This project was made possible by the generous donation of Mr. and Mrs. Jeremy S. Hilton and Family.

(Reprinted from CREW Review Fall 2014)

April 3, 2015   4 Comments

Paws Up for Polar Bears! Celebrating International Polar Bear Day

Today, let’s celebrate International Polar Bear Day with some fun facts illustrated by some of our own bears, past and present.

Polar bears are survival specialists in an extreme environment—the Arctic, where winter lasts six months and temperatures average -30ºF. Their large body size, thick fur coat and several-inch layer of blubber provide insulation from the cold, in and out of the water.

(Photo: Bud Hensley)

(Photo: Bud Hensley)

Here we can certainly get an idea of just how big a polar bear can be. Reaching weights up to 1,500 lbs, a large male can reach heights of more than 10 feet when standing up on its hind legs.

(Photo: Deb Simon)

(Photo: Deb Simon)

Check out those paws! Each one is the size of a dinner plate! They act like snowshoes, spreading out the bear’s weight as it walks across the snow and ice.

(Photo: Cassandre Crawford)

(Photo: Cassandre Crawford)

Polar bears have super sniffers. The polar bear can sniff out seals, their favorite prey, from miles away and even detect seals that are hiding underneath several feet of snow.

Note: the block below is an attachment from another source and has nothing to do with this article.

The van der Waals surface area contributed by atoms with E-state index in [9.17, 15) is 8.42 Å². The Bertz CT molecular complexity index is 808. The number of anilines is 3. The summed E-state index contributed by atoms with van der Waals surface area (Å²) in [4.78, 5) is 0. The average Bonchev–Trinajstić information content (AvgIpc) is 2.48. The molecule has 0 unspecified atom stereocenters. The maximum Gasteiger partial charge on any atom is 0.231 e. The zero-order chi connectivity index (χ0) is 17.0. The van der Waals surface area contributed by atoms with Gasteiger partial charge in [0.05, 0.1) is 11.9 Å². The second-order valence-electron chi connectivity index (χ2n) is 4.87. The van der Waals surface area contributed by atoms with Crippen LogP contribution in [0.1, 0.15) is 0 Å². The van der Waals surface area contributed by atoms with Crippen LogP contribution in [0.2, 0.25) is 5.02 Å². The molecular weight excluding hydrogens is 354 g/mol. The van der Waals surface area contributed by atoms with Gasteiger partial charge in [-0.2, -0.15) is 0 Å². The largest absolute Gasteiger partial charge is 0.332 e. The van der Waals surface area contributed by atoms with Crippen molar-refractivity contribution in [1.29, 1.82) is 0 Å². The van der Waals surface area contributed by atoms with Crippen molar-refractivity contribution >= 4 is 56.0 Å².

(Photo: DJJAM)

(Photo: DJJAM)

Their streamlined shape, partially webbed front paws and buoyant layer of blubber make polar bears champion swimmers. In the wild, bears are able to swim for hundreds of miles at a time between ice floes, from which they hunt seals. As our global climate warms, the sea ice continues to shrink, making it increasingly difficult for polar bears to hunt seals and reproduce.

(Photo: ChengLun Na)

(Photo: ChengLun Na)

The Zoo partners with Polar Bears International as an Arctic Ambassador Center to help save polar bears and their habitat by reducing carbon emissions to curb climate change and encouraging our supporters to do the same. Here at the Zoo we are doing our part to use energy more efficiently by generating renewable energy through solar panels and geothermal wells and employing green building practices.

Solar canopy over the Zoo's main parking lot

Solar canopy over the Zoo’s main parking lot

We also have a brand new Red Bike Station located at the Zoo’s entrance. Next time you come to the Zoo, consider riding a bike to save on fossil fuels (once all this snow and ice is gone, of course). Check out some other ways you can take action for polar bears suggested by Polar Bears International.

Red Bike Station at the Zoo

Red Bike Station at the Zoo

Learn how the Zoo’s Center for Research of Endangered Wildlife (CREW) is also working to save polar bears with science.

 

 

February 27, 2015   2 Comments